Following on from Hat and Hat the second, I give you... Hat the third! This one made for Teddy, as he needs a hat to leave at nursery for sunny days.
This hat marks the second finished and photographed item for Kids Clothes Week. I'm making slower progress than I would have liked through my KCWC list, but at least I've finished a couple of things, and I'm hoping to have at least one more complete garment to show tomorrow. I was getting a little bit cross with how little I've been able to achieve this week, but Jennifer's post (and Meg's before it) really reminded me that (a) it's OK if some days all I do is keep my kids alive, fed and relatively cheerful and (b) there are other ways of being creative with and for your kids. With that in mind Teddy and I had a very long and involved imaginary birthday party on Friday afternoon (with sand cakes and twig candles), I made extra effort to involve him in preparing food this week (he usually participates in some way, but this week I made sure to involve him in every step that he seemed remotely interested in) and this morning I took the time to prepare the things we need for one or two craft activities in case we are at a loose end next week.
Much as I hate to drag you away from my parenting insights for the week... Back to that hat.
Project notes for Hat the third:
- Again, I used the bucket hat pattern from Oliver + S Little Things to Sew. I love this pattern (and the book)
- I made a medium, which theoretically fits age 3-5, and it's a shade snug on my ginormous toddler, aged two years and eight months (weighed and measured this morning out of interest. He is on about the 91st percentile for height and weight on the charts in that red book they give you in the UK to make sure that every health professional you see for the next five years can make you feel guilty about your kid being too short/tall/fat/thin/not gaining quickly enough/gaining too fast/being breastfed/being formula fed/whatever). Along with being tall and broad, Teddy also has a huge head. That means if you have a normal sized kid the medium hat pattern should be fine, but Teddy will probably need the next size up by the end of the summer, if not before (well, actually now, but he'll live with this hat for a week or two, then it can be put by for Jasper). If I'd actually measured his old, slightly snug sunhat, I could have worked this out without sewing an entire hat.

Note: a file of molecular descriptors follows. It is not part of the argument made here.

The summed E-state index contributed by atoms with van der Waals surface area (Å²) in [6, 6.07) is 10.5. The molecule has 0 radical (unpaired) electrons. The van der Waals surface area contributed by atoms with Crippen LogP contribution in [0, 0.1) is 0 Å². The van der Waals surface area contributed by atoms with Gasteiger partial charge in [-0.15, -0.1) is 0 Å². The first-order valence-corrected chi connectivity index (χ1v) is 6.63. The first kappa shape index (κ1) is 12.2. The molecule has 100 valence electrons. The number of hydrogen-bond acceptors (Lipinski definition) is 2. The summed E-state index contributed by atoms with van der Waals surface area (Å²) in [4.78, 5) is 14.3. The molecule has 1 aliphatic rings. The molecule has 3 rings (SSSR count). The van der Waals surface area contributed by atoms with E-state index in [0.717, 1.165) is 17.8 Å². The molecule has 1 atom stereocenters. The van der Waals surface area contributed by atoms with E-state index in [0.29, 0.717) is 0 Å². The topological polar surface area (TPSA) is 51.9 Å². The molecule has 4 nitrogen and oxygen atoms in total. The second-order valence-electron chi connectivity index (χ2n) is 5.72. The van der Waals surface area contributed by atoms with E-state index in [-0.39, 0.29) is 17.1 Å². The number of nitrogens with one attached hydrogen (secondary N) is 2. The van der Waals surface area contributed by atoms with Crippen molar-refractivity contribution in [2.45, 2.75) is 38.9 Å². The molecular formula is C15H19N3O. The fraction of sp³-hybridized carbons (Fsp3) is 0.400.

- The cloud fabric has been kicking around my stash for years, as has the denim, which I think I actually liberated from my mother's loft a couple of years ago.
- I top stitched the last 'hat' portion, rather than hand stitching it, causing a wonky line on the denim side. And then had to blind stitch it by hand anyway as the denim didn't lie totally flat. Lesson: just take the time and do the hand stitching if you want both sides of your hat to be pretty.
- I should have top stitched the cloud side in a lighter blue - the one I used was so dark that I was scared to do the suggested lines of top stitching around the brim, as any wonkiness would have stood out like a sore thumb.
- I used a denim needle on my machine to sew the hat. Well worth it - there were no skipped stitches or broken needles.
- I offset each seam (and notch) by 1/4" when sewing each piece of the hat to another. I don't think it's very noticeable in the finished hat, and means not having to sew through three layers of seam allowances at any time - particularly handy with thick denim fabric.
- Teddy's nursery stuff has to be labelled, so I added one of his name tapes in a rather nifty way. Behold:
It doesn't matter that there's no surname visible as there are only 30 or 40 kids at Teddy's nursery, and the only other Theodore is called Theo.
Have I mentioned that I love this pattern? Fabulous design and instructions. I'm actually midway through sewing a pair of sailboat pants for Teddy, and I cannot get over how great Liesl's patterns are. The designs are gorgeous, the instructions clear, and the fit great. I just can't wait to get started on some of her grown up patterns! Incidentally, if you're looking for Oliver + S patterns in the UK, I recommend Raystitch.
By the by, I do appreciate that I'm beginning to sound a bit stalker-esque with my constant praise for Liesl's designs, but seriously, everything I've experienced so far puts her designs way ahead of most commercial patterns I've come across. Does that make me sound less alarmingly obsessed? No?